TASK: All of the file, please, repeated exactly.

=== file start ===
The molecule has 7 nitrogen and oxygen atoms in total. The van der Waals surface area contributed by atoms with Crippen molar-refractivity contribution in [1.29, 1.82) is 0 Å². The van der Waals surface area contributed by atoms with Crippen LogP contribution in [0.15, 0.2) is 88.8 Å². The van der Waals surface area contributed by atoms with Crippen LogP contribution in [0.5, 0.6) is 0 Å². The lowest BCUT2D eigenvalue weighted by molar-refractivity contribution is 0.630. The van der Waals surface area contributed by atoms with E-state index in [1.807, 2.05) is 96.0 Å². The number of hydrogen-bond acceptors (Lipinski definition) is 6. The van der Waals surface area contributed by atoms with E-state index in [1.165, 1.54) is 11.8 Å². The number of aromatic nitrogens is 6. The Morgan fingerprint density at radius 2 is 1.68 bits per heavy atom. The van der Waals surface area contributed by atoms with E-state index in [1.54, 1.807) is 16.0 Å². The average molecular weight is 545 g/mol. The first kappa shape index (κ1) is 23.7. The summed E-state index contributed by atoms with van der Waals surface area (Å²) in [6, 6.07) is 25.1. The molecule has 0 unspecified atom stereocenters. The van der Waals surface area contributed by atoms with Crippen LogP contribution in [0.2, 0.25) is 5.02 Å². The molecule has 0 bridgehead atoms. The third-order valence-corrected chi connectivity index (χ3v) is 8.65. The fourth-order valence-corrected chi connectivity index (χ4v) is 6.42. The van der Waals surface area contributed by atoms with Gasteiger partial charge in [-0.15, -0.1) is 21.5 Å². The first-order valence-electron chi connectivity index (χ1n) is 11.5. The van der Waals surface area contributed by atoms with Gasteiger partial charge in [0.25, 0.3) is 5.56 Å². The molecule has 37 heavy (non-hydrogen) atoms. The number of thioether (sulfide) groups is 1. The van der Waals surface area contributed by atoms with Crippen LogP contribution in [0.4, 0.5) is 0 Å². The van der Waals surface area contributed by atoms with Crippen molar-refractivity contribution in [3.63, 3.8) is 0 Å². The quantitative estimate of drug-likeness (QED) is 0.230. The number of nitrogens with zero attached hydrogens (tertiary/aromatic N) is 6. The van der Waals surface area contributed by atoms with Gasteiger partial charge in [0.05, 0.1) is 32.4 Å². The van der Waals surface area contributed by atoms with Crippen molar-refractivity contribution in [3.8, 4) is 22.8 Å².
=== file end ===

The molecule has 7 nitrogen and oxygen atoms in total. The van der Waals surface area contributed by atoms with Crippen molar-refractivity contribution in [1.29, 1.82) is 0 Å². The van der Waals surface area contributed by atoms with Crippen LogP contribution in [0.15, 0.2) is 88.8 Å². The van der Waals surface area contributed by atoms with Crippen LogP contribution in [0.5, 0.6) is 0 Å². The lowest BCUT2D eigenvalue weighted by molar-refractivity contribution is 0.630. The van der Waals surface area contributed by atoms with E-state index in [1.807, 2.05) is 96.0 Å². The number of hydrogen-bond acceptors (Lipinski definition) is 6. The van der Waals surface area contributed by atoms with E-state index in [1.165, 1.54) is 11.8 Å². The number of aromatic nitrogens is 6. The Morgan fingerprint density at radius 2 is 1.68 bits per heavy atom. The van der Waals surface area contributed by atoms with E-state index in [1.54, 1.807) is 16.0 Å². The average molecular weight is 545 g/mol. The first kappa shape index (κ1) is 23.7. The summed E-state index contributed by atoms with van der Waals surface area (Å²) in [6, 6.07) is 25.1. The molecule has 0 unspecified atom stereocenters. The van der Waals surface area contributed by atoms with Crippen LogP contribution in [0.2, 0.25) is 5.02 Å². The molecule has 0 bridgehead atoms. The third-order valence-corrected chi connectivity index (χ3v) is 8.65. The fourth-order valence-corrected chi connectivity index (χ4v) is 6.42. The van der Waals surface area contributed by atoms with Gasteiger partial charge in [-0.15, -0.1) is 21.5 Å². The first-order valence-electron chi connectivity index (χ1n) is 11.5. The van der Waals surface area contributed by atoms with Gasteiger partial charge in [0.25, 0.3) is 5.56 Å². The molecule has 37 heavy (non-hydrogen) atoms. The number of thioether (sulfide) groups is 1. The van der Waals surface area contributed by atoms with Crippen LogP contribution in [0.4, 0.5) is 0 Å². The van der Waals surface area contributed by atoms with Crippen molar-refractivity contribution in [3.63, 3.8) is 0 Å². The quantitative estimate of drug-likeness (QED) is 0.230. The number of nitrogens with zero attached hydrogens (tertiary/aromatic N) is 6. The van der Waals surface area contributed by atoms with Gasteiger partial charge in [0.05, 0.1) is 32.4 Å². The van der Waals surface area contributed by atoms with Crippen molar-refractivity contribution in [3.8, 4) is 22.8 Å².